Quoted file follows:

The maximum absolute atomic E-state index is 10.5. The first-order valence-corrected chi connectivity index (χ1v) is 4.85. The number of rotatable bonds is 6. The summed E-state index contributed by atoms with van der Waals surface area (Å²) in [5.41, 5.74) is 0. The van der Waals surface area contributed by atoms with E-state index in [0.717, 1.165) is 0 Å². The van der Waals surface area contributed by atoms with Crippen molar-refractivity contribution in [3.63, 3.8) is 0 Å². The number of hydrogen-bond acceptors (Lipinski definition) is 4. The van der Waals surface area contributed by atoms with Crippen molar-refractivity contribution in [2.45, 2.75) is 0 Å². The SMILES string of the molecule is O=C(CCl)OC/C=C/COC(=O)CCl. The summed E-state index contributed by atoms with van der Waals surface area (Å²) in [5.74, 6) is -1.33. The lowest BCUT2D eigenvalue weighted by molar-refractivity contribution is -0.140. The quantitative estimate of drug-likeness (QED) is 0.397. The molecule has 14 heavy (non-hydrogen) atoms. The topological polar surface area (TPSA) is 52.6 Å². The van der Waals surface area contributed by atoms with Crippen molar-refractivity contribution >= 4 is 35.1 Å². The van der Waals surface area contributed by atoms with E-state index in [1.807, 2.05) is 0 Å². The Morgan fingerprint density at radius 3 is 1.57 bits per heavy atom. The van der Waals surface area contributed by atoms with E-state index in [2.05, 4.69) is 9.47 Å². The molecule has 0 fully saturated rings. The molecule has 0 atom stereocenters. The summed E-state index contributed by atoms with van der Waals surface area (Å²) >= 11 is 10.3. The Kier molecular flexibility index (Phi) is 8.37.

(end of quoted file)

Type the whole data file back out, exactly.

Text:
The maximum absolute atomic E-state index is 10.5. The first-order valence-corrected chi connectivity index (χ1v) is 4.85. The number of rotatable bonds is 6. The summed E-state index contributed by atoms with van der Waals surface area (Å²) in [5.41, 5.74) is 0. The van der Waals surface area contributed by atoms with E-state index in [0.717, 1.165) is 0 Å². The van der Waals surface area contributed by atoms with Crippen molar-refractivity contribution in [3.63, 3.8) is 0 Å². The number of hydrogen-bond acceptors (Lipinski definition) is 4. The van der Waals surface area contributed by atoms with Crippen molar-refractivity contribution in [2.45, 2.75) is 0 Å². The SMILES string of the molecule is O=C(CCl)OC/C=C/COC(=O)CCl. The summed E-state index contributed by atoms with van der Waals surface area (Å²) in [5.74, 6) is -1.33. The lowest BCUT2D eigenvalue weighted by molar-refractivity contribution is -0.140. The quantitative estimate of drug-likeness (QED) is 0.397. The molecule has 14 heavy (non-hydrogen) atoms. The topological polar surface area (TPSA) is 52.6 Å². The van der Waals surface area contributed by atoms with Crippen molar-refractivity contribution >= 4 is 35.1 Å². The van der Waals surface area contributed by atoms with E-state index in [1.807, 2.05) is 0 Å². The Morgan fingerprint density at radius 3 is 1.57 bits per heavy atom. The van der Waals surface area contributed by atoms with E-state index in [2.05, 4.69) is 9.47 Å². The molecule has 0 fully saturated rings. The molecule has 0 atom stereocenters. The summed E-state index contributed by atoms with van der Waals surface area (Å²) >= 11 is 10.3. The Kier molecular flexibility index (Phi) is 8.37.